November 16th, 2022
USA v. Davis
Opinion Date: November 15, 2022
Judge: Stuart Kyle Duncan
Areas of Law: Constitutional Law, Criminal Law, White Collar Crime
Defendant was convicted of numerous wire fraud and money-laundering charges arising from a fraudulent scheme to cause the Department of Veterans Affairs to pay over $71 million in GI-Bill funding to his trade school. Defendant raised several challenges to his convictions and his sentence.
The Fifth Circuit affirmed in nearly all respects, except that it vacated the forfeiture order and remanded it for further proceedings. The court held that Defendant fails to show the evidence was insufficient to allow a rational jury to convict him on the money-laundering counts. Further, the court concluded that conclude that the indictment was not faulty and the district court did not err in declining to order a bill of particulars.
Moreover, the court explained that illegally provided services that could have “hypothetically” been provided in a “legal manner”—like Defendant’s operation of the school—implicate the second definition of proceeds under Section 981(a)(2)(B), under which a defendant may deduct “the direct costs incurred in providing the goods or services.” The focus of any Section 981(a)(2) analysis is the underlying criminal conduct, not the crime itself.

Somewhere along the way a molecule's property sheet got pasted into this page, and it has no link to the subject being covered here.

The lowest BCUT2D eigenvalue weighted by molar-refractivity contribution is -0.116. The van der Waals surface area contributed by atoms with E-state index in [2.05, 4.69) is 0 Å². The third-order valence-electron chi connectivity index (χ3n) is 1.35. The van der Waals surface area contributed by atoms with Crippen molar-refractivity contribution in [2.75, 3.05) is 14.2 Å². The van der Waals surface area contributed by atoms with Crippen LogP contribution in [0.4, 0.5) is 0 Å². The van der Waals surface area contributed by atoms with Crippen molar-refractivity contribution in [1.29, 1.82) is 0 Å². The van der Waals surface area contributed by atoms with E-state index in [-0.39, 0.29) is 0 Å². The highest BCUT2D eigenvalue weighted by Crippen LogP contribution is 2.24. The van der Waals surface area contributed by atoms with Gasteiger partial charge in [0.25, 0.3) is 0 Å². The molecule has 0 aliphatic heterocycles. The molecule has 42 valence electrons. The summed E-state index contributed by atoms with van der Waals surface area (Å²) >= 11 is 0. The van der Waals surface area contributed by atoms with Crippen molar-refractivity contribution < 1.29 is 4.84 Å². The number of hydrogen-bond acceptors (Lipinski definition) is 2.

That subsection further provides that Defendant “shall have the burden of proof with respect to the issue of direct costs” and also that those costs “shall not include any part of the overhead expenses of the entity providing the goods and services, or any part of the income taxes paid by the entity.” Therefore the court remanded for determining whether Defendant can prove any offset under the terms of Section 981(a)(2)(B).
Leave a Reply.
Louisiana Law Blog
Louisiana Law, News, Issues and Comments from Attorneys at the Shoultz Law Firm